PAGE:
About the Gardens
Stoke Poges Memorial Gardens offers the perfect surrounding for a final resting place for a loved one, or if you are considering arrangements for yourself.
Empathetic, experienced staff can guide you through the process with care and sensitivity. They can talk through the options available and show you the gardens so you choose what is right for your needs. A personal visit is highly recommended, please ring for an appointment.
All cultures, faiths and beliefs are made welcome and can be catered for.
Entering Stoke Poges Memorial Gardens is like walking into a different era - there is a calmness and peace in carefully planned surroundings, which provide colour and beauty, whatever the season. Woodlands, formal planting, pools, fountains, rills, parterres, a rockery and a wisteria pergola fill the gardens, which sit alongside the Stoke Park landscape, created by Capability Brown and Humphry Repton.
A magnificent 600 year-old oak stands within the grounds, in the Oak Dell, a beautiful natural area.
While the main purpose of the Memorial Gardens is the interment of cremated remains, it is a vibrant and interesting place to visit, with a wealth of history and many activities on offer. For instance, there are guided walks, a butterfly day in August led by an expert, while autumn brings the chance for a fungus foray. There are also heritage open days and National Gardens Scheme open day. An annual Thanksgiving Service takes place on the first Saturday in October.
Gardens of this beauty don't just happen - they are the result of a great deal of hard work all year round. The staff of five gardeners is assisted by a volunteer group which comes in regularly to help out and more volunteers are always welcomed. 'Friends of Stoke Poges Memorial Gardens' is a group, who support the gardens with fundraising and with practical help.
To contact or join the friends, please email email@example.com
Besides being an attractive and historic place to visit, the Memorial Gardens provide a perfect resting place for loved ones.
Within it are 500 gated family gardens, individually designed by White to represent a 'home-coming', and in which are interred the ashes of some well-known people. One of the larger gardens, the Ghurkha Memorial Garden, is in memory of the 4th Prince of Wales' own Ghurkha Rifles.
Visitors are always welcome. Some come to pay their respects to people they have lost, while others come simply to enjoy the gardens and views. All are asked to be mindful of the role the gardens have and to be respectful, no dogs,picnics, ball games, joggers or cycling. Assistance dogs only are allowed in the gardens.
The gardens are open daily, 8am - 7pm in summer and 8am-4.30pm in winter. The office is open Monday - Friday 9.30am - 4pm, excluding Bank Holidays.
Car Park opposite the gardens is open Weekends and Bank Holidays. Monday-Friday please park in the gardens during office hours or in the small front section of the car park if you are here past 4.30 when the gates close.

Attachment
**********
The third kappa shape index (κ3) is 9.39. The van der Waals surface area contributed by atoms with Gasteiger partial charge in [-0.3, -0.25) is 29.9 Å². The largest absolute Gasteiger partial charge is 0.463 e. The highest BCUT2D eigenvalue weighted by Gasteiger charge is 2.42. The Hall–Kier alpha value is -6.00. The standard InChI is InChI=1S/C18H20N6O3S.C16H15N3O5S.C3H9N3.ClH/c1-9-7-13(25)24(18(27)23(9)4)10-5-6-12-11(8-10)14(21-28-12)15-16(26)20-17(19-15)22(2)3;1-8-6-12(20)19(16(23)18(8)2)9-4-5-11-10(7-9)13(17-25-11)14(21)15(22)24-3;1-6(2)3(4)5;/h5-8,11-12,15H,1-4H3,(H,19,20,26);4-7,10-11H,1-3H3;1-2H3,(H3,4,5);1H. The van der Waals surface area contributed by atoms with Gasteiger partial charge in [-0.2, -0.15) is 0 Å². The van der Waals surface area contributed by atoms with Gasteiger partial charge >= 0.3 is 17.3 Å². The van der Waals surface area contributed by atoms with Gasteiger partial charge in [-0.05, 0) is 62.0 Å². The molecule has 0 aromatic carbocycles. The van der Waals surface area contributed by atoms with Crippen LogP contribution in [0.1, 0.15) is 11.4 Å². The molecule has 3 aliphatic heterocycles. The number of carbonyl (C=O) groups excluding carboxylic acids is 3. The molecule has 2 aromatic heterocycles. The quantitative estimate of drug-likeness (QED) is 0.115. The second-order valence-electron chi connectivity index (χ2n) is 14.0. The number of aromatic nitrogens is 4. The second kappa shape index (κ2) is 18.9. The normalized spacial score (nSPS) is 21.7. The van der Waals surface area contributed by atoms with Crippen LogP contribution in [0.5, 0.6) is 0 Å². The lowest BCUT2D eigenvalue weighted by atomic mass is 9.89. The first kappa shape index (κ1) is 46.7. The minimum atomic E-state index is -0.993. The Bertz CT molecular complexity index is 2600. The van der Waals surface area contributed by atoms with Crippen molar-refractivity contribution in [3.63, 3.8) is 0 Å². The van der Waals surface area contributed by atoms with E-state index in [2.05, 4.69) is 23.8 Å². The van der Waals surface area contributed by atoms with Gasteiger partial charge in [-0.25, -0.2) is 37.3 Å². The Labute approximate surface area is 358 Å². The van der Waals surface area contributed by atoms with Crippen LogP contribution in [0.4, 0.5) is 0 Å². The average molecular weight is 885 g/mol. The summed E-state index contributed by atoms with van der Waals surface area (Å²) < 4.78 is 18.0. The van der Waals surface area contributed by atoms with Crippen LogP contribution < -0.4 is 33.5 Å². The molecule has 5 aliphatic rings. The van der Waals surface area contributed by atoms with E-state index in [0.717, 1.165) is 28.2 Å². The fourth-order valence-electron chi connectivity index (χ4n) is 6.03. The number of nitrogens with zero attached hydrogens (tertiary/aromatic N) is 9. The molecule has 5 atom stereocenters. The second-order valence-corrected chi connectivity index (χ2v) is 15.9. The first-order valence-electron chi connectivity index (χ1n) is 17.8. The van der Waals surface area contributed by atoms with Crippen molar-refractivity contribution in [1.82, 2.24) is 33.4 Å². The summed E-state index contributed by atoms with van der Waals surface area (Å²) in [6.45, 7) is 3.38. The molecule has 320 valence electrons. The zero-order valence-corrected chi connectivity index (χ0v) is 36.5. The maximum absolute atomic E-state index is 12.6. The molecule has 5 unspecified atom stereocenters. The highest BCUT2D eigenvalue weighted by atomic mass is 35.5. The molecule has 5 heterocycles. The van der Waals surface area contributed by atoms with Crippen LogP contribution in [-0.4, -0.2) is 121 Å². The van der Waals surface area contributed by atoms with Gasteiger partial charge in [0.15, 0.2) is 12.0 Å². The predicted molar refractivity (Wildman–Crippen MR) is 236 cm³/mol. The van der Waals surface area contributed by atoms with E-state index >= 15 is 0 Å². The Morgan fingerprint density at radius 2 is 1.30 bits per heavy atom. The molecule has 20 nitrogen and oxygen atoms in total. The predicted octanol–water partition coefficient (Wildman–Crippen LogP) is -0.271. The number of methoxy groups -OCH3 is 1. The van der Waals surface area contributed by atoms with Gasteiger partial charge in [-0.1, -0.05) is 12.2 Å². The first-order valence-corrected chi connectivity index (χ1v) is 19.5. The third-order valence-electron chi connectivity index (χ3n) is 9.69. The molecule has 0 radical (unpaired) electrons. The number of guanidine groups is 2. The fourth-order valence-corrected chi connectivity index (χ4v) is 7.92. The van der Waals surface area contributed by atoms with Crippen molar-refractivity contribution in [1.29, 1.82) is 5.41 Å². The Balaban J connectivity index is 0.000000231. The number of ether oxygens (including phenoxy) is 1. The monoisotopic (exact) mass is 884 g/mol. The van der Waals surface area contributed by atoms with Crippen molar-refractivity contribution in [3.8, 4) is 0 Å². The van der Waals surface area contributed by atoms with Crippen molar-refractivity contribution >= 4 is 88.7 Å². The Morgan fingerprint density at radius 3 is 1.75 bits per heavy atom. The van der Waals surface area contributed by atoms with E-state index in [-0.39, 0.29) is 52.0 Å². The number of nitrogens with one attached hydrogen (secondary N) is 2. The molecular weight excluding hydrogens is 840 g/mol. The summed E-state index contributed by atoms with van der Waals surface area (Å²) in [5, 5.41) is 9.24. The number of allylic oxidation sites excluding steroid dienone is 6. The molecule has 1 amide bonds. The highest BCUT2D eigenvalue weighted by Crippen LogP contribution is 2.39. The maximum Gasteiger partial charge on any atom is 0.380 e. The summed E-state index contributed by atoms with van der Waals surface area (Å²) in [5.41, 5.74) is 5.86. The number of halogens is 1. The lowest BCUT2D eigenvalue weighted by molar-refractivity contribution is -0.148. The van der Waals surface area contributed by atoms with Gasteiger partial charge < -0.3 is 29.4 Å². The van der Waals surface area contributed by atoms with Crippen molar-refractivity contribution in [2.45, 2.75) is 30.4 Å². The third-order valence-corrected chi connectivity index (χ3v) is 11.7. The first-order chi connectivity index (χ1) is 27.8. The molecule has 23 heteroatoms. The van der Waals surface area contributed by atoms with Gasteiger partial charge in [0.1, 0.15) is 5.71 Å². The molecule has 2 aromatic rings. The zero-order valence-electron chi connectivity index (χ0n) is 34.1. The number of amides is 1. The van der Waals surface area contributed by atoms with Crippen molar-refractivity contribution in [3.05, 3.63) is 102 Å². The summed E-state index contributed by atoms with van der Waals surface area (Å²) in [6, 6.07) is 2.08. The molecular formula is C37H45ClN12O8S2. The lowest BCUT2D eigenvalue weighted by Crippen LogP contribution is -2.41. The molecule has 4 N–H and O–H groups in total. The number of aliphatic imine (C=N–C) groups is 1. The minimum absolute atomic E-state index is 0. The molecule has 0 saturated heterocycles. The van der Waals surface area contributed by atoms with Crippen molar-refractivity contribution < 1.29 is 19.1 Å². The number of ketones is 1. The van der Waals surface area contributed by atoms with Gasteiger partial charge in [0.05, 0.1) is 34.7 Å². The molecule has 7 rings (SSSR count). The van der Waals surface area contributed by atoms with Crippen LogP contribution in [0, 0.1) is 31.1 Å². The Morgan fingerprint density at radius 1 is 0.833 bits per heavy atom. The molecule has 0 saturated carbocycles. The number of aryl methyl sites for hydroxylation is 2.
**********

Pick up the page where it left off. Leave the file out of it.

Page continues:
Weekend access is via the side gate and through the churchyard for wheelchair users. All the main paths are gravel on tarmac and suitable for wheelchair access.
A wheelchair and electric buggy are available during office hours, but must be pre-booked.
History Of The Gardens
The parkland landscape which originally formed part of Stoke Park was originally laid out by Capability Brown and Repton. Much of the area survived until 1909 when, with its opening as a Golf Course, the character changed. In 1911 part of the park and the surrounding land was developed by a private company and sold for housing. In the 1930's land on the south side of the St. Giles Church came under threat from further development. Sir Noel Mobbs, Lord of the Manor of Stoke Poges, acquired the twenty acres of land to the south of the church in order to preserve the tranquil and rural setting of St. Giles church, made famous by Gray's poem 'Elegy in a Country Church' and to have the land as a Memorial Garden, to be a 'living memorial to the dead and of solace to the bereaved'.
On 25th May 1935 the land was dedicated as 'non-denominational grounds' by the Rt. Rev. Lord Bishop of Buckingham, assisted by the provost of Eaton, Mr Noel Mobbs (as he was then) and the Vicar of St. Giles Church, Rev. Mervyn Clare. In 1971 the Memorial Gardens were given to Eton and District Rural Council, which subsequently became part of South Bucks District Council.
They were designed by Edward White, a partner of Milner, White and Son, a leading landscape architect firm of the day. The plan of Stoke Poges Memorial Gardens was completed in 1937. The Gardens were to contain no buildings nor monuments as in a cemetery, but were designed on a generous scale as a complete garden with small gardens and plots available for purchase for the repose of ashes. White felt it imperative that the general appearance of the Gardens should offer satisfactory unity. There were and are in excess of 500 individual family gated gardens, for which there is no existing precedent.
Significant restoration work to the gardens was carried out during 2001-2004, a project supported by the Heritage Lottery Fund, South Bucks District Council and the Mobbs Memorial Trust.